Superman is mostly portrayed as such a wholesome, pure character. A lot of people mentally associate him with classic Americana, like apple pie and Norman Rockwell. However, the best writers understand that the key to writing Superman is to highlight his humanity. Take the recent Superman #7 written by Brian Michael Bendis and drawn by Ivan Reis, for example. Something I’ve enjoyed in some of the recent Superman comics, especially Bendis’ Superman comics is, without being gratuitous, it’s clear that Clark and Lois have a healthy sex life. Yet Clark is still a big old Kansas farm boy, raised to be a respectful and decent son.
So I loved a small moment in Issue #7, during a scene involving Clark and Lois’ adolescent son Jonathan. Jon who’s about 12 or 13, has been out traveling the cosmos with his grandfather, in what I guess is the Kryptonian version of backpacking through Europe. An unexpected problem presents itself When Clark quickly realizes that his son who is only been gone for a month or so has aged at least three years. At first he thinks this has something to do with one of those weird colored Kryptonites. You know, the yellow Kryptonite or the pink Kryptonite or … something like that. What was supposed to be a summer vacation has turned, through the weirdness of space travel (think the movie Interstellar) into Clark and Lois missing a pretty large portion of their sons life and development. It comes as no surprise that it’s quite a shock.
After Clark’s emotional, but joyous reunion with his son, they of course go to see his mother, Lois whose been living out of a hotel in Metropolis for awhile now as she puts the finishing touches on her latest book. It’s implied that it is not uncommon for Clark to fly on by for a little afternoon delight semi-frequently, which is where the fun begins.
Clark flies up to her balcony and Lois is at her computer, writing, in nothing but a fluffy white hotel bathrobe and black underwear. Lois sees Clark before she realizes Jonathan is there, she begins to undo her bathrobe with a sultry little smirk, just as their son peaks around from behind Clark. It’s such a perfect moment seeing the absolute embarrassment on Clark’s face is he quickly shoots his arm up to cover his sons eyes and Lois’ mortified expression as she attempts to cover up and make herself look a bit more modest in front of her son. The small scene is a good example of how you can take a god and tell a story about a man.
What’s more human then those million little moments that make up life? Some good, some bad, and some, like this one, hilariously embarrassing. Writers often complain that Superman is a difficult character to write, I just think many of them don’t understand him. Like I said at the beginning, the key to any great Superman story is his humanity and this small scene illustrates that perfectly.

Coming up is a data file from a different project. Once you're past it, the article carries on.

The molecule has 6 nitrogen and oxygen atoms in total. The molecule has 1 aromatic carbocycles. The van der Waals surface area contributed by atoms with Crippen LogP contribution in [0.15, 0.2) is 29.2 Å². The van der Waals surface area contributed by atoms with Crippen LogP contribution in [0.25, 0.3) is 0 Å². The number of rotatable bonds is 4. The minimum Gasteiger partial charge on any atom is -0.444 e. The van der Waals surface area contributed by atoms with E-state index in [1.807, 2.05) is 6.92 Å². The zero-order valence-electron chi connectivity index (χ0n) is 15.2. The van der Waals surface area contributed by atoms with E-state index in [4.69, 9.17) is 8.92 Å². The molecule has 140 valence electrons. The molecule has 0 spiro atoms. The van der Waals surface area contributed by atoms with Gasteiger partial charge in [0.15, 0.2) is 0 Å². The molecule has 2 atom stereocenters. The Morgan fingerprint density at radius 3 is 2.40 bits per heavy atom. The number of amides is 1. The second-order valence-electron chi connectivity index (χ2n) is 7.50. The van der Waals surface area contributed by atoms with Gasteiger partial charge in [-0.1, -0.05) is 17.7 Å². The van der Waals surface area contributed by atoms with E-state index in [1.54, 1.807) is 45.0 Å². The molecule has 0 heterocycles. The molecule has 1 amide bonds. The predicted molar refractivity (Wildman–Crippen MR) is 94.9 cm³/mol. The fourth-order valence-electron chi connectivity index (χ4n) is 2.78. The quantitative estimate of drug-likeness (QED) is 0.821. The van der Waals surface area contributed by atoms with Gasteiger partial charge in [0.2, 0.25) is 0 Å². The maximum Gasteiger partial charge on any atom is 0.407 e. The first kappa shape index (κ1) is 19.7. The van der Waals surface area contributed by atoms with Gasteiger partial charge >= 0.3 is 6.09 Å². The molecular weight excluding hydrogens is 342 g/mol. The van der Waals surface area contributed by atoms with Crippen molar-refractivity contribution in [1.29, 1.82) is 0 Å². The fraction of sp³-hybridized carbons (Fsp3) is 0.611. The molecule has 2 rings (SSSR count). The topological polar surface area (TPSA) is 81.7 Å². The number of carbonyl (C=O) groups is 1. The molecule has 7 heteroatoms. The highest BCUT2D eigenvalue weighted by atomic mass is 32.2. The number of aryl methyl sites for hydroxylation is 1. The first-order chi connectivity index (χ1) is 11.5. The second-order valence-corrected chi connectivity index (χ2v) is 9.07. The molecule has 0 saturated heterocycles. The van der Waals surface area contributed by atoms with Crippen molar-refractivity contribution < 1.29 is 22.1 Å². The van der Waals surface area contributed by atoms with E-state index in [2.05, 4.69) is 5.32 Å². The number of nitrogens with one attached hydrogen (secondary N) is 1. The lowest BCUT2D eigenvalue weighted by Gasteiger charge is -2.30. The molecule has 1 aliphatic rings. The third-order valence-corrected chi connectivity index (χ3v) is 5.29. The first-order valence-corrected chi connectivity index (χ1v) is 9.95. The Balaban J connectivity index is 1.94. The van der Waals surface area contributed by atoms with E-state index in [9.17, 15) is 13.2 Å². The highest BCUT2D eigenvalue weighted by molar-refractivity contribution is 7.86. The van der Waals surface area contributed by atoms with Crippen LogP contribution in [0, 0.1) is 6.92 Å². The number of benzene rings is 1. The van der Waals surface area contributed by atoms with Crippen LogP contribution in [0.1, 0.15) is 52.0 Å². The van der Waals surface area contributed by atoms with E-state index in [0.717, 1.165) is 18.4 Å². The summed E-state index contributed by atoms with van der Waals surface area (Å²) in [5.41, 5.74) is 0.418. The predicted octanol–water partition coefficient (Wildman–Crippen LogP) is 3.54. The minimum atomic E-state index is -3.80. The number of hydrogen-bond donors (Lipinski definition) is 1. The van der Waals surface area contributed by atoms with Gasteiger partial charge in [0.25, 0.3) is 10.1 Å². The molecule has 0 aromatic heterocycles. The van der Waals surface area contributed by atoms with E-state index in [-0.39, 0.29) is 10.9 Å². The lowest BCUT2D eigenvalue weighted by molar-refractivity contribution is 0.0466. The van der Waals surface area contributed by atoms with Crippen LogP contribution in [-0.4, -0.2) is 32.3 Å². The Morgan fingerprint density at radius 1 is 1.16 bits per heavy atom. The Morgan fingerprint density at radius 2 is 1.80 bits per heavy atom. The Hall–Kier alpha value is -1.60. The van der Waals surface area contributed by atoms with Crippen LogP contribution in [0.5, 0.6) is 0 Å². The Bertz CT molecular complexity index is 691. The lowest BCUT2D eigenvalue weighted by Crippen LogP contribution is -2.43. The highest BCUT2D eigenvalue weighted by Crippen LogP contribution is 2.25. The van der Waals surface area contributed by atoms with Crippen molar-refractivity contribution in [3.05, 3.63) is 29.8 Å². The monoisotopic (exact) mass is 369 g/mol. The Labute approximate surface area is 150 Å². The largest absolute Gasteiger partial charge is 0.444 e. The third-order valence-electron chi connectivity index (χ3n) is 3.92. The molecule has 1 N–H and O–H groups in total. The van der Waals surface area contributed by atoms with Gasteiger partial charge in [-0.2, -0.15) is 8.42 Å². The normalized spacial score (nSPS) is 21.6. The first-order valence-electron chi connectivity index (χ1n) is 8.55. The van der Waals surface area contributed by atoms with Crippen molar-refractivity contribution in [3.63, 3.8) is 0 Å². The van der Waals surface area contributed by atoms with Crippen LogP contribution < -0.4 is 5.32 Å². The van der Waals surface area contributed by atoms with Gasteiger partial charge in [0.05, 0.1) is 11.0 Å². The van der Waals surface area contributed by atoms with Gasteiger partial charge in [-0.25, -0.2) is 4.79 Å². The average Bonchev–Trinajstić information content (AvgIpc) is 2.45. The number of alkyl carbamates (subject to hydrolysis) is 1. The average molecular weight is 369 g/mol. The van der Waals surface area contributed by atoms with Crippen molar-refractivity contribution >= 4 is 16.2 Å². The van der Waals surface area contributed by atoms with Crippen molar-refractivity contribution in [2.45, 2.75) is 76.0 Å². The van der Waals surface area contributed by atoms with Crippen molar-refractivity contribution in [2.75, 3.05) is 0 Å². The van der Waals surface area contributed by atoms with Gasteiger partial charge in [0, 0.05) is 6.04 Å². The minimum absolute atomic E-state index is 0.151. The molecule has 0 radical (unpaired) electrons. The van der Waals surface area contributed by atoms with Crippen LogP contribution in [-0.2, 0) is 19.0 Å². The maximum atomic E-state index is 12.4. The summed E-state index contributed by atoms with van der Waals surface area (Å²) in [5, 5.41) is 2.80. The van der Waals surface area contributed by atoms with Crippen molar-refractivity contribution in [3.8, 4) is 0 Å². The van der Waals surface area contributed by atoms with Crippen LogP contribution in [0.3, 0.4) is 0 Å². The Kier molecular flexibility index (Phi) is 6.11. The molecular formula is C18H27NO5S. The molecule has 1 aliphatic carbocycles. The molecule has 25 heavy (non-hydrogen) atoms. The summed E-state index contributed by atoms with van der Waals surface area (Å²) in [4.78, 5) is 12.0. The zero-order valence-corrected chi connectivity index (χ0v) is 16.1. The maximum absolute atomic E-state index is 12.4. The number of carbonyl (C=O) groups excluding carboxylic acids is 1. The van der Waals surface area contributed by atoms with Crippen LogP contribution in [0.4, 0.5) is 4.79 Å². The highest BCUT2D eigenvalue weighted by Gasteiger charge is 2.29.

Tonight, Part 1 of the 3-part DC superhero crossover event Elseworlds aired on The CW. As I’ve often said, these annual crossovers are always a delight for me to watch. They’re always wildly entertaining and they seem to get more ambitious year after year. After watching the first episode of Elseworlds, I came away from the episode thinking of one word: Fun. This episode was fun as all hell.
All of the Arrowverse crossovers have been really fun, but compared to something like last year’s epic CrisisonEarth–X, Elseworlds feels more exuberant and joyful. Don’t get me wrong, CrisisonEarth–X was an absolute blast. However, watching Elseworlds, I don’t think I’ve ever seen this cast looking like they’re having more fun and It’s easy to see why.
Barry and Oliver are very different characters and the episode gets a lot of entertainment mileage and comedy out of them switching lives and abilities. I don’t think I’ve ever laughed more watching an episode of an Arrowverse show. It’s really funny seeing Oliver’s bewilderment at suddenly waking up with superspeed and the world believing that he is Barry Allen. While Oliver immediately feels out of his element, Barry seems to be getting much more of a kick out of suddenly having all of Green Arrow’s skills and fighting ability.
For the purposes of this review, I’m not really going to touch on the overarching threat and the circumstances that altered reality. This episode focuses more on the “What do we do now?” than “How did this happen?”. Though we briefly see how this was set in motion, it’s a very minor part of the episode. I’m sure they’ll be covering much more of that territory in the next 2 installments.
I only have one real criticism of the episode. Considering all of the insane things that Team Flash have seen and been through over the years, I found their reluctance to believe that Barry and Oliver had somehow switched powers and identities a little odd and out of character for the team. It really only exists in the story to give Barry and Oliver an excuse to go to Supergirl’s Earth and seek out Kara’s help. They figure that if something is wrong with their reality, another universe like Supergirl’s may not be affected. Of course they’re right and Supergirl recognizes them for who they are right away.